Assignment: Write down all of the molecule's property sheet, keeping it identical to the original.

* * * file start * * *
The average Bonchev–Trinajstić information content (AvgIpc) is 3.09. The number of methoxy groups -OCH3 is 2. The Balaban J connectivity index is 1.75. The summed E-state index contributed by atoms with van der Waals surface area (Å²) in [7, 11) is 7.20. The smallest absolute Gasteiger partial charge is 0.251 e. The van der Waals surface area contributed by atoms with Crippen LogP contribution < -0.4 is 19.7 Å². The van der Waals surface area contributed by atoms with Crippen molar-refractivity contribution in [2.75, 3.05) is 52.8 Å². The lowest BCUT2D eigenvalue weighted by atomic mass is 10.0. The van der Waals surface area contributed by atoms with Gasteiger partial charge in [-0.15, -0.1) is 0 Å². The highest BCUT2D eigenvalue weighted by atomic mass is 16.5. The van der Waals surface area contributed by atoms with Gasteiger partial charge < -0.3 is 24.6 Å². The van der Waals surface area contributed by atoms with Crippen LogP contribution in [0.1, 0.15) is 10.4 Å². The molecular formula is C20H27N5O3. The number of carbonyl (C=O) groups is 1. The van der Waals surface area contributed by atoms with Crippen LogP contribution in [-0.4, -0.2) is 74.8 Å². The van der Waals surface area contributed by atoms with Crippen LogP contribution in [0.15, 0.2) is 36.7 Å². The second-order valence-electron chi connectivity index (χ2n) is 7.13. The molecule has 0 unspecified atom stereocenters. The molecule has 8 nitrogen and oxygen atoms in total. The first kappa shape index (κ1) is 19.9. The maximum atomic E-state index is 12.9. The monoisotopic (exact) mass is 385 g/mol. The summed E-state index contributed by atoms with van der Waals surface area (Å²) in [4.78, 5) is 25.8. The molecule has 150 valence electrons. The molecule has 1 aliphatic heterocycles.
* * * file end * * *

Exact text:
The average Bonchev–Trinajstić information content (AvgIpc) is 3.09. The number of methoxy groups -OCH3 is 2. The Balaban J connectivity index is 1.75. The summed E-state index contributed by atoms with van der Waals surface area (Å²) in [7, 11) is 7.20. The smallest absolute Gasteiger partial charge is 0.251 e. The van der Waals surface area contributed by atoms with Crippen LogP contribution < -0.4 is 19.7 Å². The van der Waals surface area contributed by atoms with Crippen molar-refractivity contribution in [2.75, 3.05) is 52.8 Å². The lowest BCUT2D eigenvalue weighted by atomic mass is 10.0. The van der Waals surface area contributed by atoms with Gasteiger partial charge in [-0.15, -0.1) is 0 Å². The highest BCUT2D eigenvalue weighted by atomic mass is 16.5. The van der Waals surface area contributed by atoms with Gasteiger partial charge < -0.3 is 24.6 Å². The van der Waals surface area contributed by atoms with Crippen LogP contribution in [0.1, 0.15) is 10.4 Å². The molecular formula is C20H27N5O3. The number of carbonyl (C=O) groups is 1. The van der Waals surface area contributed by atoms with Crippen LogP contribution in [-0.4, -0.2) is 74.8 Å². The van der Waals surface area contributed by atoms with Crippen LogP contribution in [0.15, 0.2) is 36.7 Å². The second-order valence-electron chi connectivity index (χ2n) is 7.13. The molecule has 0 unspecified atom stereocenters. The molecule has 8 nitrogen and oxygen atoms in total. The first kappa shape index (κ1) is 19.9. The maximum atomic E-state index is 12.9. The monoisotopic (exact) mass is 385 g/mol. The summed E-state index contributed by atoms with van der Waals surface area (Å²) in [4.78, 5) is 25.8. The molecule has 150 valence electrons. The molecule has 1 aliphatic heterocycles.